There are several advantages to using subwoofers. First is the greater extension provided. Most woofers are hard pressed to get much below 40Hz but a subwoofer will reach an octave lower. Second is the reduction of bandwidth required of the woofer or midwoofer. This makes the higher frequencies coming from the woofer more clear. This is extremely important in the midrange. Third is the possibility of smoothing room modes using more than one subwoofer.
The multi-sub approach works by averaging out room modes using dense interference between sound sources. Low frequency sound travels very differently in a room than it does outdoors. Reflections from each wall, the floor and ceiling combine to form multiple virtual sources than cause interference with each subwoofer. These form nulls that are far enough apart to be noticeable. You can't get around the interference indoors so the only way to smooth the sound field is to increase the density of interference. Dense interference averages the sound field because the nodes and anti-nodes become so closely spaced they are indistinguishable. By using multiple subs, this can be accomplished, and the energy distribution is made smoother throughout the room.
Instead of high-passing the mains, allow them to overlap with the subs. This will smooth bass response up to the Schroeder frequency, which is usually between 100Hz to 200Hz in most home listening rooms. When stereo mains are used, a single sub then provides a third sound source below the Schroeder frequency and a pair of subs added to the mains provides four sound sources. There is a lot to be gained by using at least two subs, and three subs is better. Four is better too, but beyond that the improvements aren't significant.
Placement is important for this approach to work. Since it requires interference, the subs should not be placed within 1/4λ of the mains or each other. What is intended is for nulls formed by one sub and its boundary reflections to be filled in by other subs. Nodes from one subwoofer should align with anti-nodes from another. Since the position of each node changes with frequency, proper placement of each subwoofer is highly dependent on room layout, as is its crossover frequency. Sometimes it even makes sense to reverse phase on one or more subs; Remember again, it is interference that makes this work.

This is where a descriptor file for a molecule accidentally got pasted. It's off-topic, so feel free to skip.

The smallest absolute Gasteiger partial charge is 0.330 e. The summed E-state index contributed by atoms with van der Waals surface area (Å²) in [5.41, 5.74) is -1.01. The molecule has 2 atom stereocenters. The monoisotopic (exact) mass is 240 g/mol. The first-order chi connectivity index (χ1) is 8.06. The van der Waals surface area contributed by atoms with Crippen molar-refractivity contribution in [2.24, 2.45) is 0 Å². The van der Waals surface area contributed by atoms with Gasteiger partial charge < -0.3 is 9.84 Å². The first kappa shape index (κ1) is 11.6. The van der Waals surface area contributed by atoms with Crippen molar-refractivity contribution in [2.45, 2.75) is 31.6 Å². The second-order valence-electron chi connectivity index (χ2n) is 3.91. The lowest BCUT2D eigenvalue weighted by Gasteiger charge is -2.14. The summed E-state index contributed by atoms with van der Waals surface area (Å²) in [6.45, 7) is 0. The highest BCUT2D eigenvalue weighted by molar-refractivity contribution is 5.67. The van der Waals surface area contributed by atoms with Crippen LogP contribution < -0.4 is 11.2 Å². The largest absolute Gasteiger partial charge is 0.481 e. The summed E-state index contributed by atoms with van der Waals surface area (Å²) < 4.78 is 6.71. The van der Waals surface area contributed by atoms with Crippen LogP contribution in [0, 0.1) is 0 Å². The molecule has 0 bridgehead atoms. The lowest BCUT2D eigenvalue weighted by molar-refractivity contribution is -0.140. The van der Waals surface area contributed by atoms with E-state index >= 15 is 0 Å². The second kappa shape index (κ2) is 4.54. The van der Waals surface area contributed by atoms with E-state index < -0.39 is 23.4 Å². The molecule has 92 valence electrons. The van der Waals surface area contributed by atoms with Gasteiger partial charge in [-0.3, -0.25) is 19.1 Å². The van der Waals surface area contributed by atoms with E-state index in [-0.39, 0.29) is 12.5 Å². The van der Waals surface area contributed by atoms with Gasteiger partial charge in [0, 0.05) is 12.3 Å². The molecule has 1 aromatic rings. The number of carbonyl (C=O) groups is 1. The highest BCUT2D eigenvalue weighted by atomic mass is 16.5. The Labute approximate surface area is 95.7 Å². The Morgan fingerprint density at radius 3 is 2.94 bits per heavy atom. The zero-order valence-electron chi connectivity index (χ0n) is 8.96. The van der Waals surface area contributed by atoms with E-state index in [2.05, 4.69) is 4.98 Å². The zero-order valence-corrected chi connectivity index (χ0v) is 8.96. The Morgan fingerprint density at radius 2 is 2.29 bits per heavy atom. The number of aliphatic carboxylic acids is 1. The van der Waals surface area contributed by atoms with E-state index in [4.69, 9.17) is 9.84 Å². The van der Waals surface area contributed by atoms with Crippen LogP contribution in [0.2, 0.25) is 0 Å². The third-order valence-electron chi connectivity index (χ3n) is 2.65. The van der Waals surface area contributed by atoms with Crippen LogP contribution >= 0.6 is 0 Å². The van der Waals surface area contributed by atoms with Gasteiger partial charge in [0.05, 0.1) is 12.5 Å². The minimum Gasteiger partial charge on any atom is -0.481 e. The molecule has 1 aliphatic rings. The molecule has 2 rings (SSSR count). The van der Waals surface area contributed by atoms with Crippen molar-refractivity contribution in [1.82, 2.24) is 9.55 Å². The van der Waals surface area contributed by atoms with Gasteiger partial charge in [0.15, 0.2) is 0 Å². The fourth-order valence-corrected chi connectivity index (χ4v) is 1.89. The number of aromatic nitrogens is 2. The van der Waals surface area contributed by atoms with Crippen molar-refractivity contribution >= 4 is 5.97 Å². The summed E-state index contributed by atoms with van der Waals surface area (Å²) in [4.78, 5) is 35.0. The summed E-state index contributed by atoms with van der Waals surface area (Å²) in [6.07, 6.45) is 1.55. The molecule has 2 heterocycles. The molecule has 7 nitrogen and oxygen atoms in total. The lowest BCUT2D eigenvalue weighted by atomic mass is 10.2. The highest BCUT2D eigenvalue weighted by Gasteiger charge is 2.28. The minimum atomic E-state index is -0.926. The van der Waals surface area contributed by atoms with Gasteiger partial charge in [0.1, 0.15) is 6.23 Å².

In general, subs placed near the mains can be driven to a higher frequency. They'll be more effective at smoothing the higher frequency range in the modal region. Subs placed further away smooth lower frequency modes but should be crossed lower too. Sometimes a balance can be struck with a pair of woofers placed just a few feet from the mains, other times it makes more sense to position subwoofers further than that. Start with at least two subs, add one or two more if needed for troublesome rooms.
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Helpful Documents and Software
π Speaker Whitepaper explains the concepts and evolution of modern waveguide and constant directivity loudspeakers
π Speaker Crossover Document analysis of circuits used in waveguide and constant directivity loudspeakers
"Crossover Electronics 101" Seminar Handout
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Passive Crossover Spice models, complete with the AIM Spice modeling program
Pialign Analysis Software to help you design your enclosures. This is the old Altair original from 1977.
Plot the response curve of your design with Carlson's BoxPlot program
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